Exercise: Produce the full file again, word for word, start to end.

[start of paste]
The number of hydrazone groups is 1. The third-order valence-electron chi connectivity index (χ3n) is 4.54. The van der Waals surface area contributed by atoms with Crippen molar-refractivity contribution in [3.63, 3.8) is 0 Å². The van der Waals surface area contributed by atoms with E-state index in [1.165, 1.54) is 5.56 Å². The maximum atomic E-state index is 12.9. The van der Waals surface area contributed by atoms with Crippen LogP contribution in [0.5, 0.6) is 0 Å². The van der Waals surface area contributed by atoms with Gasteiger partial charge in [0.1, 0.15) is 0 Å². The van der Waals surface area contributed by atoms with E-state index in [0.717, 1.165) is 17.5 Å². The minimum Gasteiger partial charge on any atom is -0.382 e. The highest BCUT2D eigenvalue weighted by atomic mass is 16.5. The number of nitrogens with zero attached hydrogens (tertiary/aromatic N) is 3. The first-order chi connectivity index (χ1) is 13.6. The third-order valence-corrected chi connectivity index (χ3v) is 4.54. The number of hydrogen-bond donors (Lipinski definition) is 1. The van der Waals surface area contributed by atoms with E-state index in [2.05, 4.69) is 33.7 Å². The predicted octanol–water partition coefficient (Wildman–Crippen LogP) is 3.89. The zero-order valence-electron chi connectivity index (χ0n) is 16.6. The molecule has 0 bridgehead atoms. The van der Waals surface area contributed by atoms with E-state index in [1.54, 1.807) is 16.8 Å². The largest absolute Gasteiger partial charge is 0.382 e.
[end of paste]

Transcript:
The number of hydrazone groups is 1. The third-order valence-electron chi connectivity index (χ3n) is 4.54. The van der Waals surface area contributed by atoms with Crippen molar-refractivity contribution in [3.63, 3.8) is 0 Å². The van der Waals surface area contributed by atoms with E-state index in [1.165, 1.54) is 5.56 Å². The maximum atomic E-state index is 12.9. The van der Waals surface area contributed by atoms with Crippen LogP contribution in [0.5, 0.6) is 0 Å². The van der Waals surface area contributed by atoms with Gasteiger partial charge in [0.1, 0.15) is 0 Å². The van der Waals surface area contributed by atoms with E-state index in [0.717, 1.165) is 17.5 Å². The minimum Gasteiger partial charge on any atom is -0.382 e. The highest BCUT2D eigenvalue weighted by atomic mass is 16.5. The number of nitrogens with zero attached hydrogens (tertiary/aromatic N) is 3. The first-order chi connectivity index (χ1) is 13.6. The third-order valence-corrected chi connectivity index (χ3v) is 4.54. The number of hydrogen-bond donors (Lipinski definition) is 1. The van der Waals surface area contributed by atoms with E-state index in [2.05, 4.69) is 33.7 Å². The predicted octanol–water partition coefficient (Wildman–Crippen LogP) is 3.89. The zero-order valence-electron chi connectivity index (χ0n) is 16.6. The molecule has 0 bridgehead atoms. The van der Waals surface area contributed by atoms with E-state index in [1.54, 1.807) is 16.8 Å². The largest absolute Gasteiger partial charge is 0.382 e.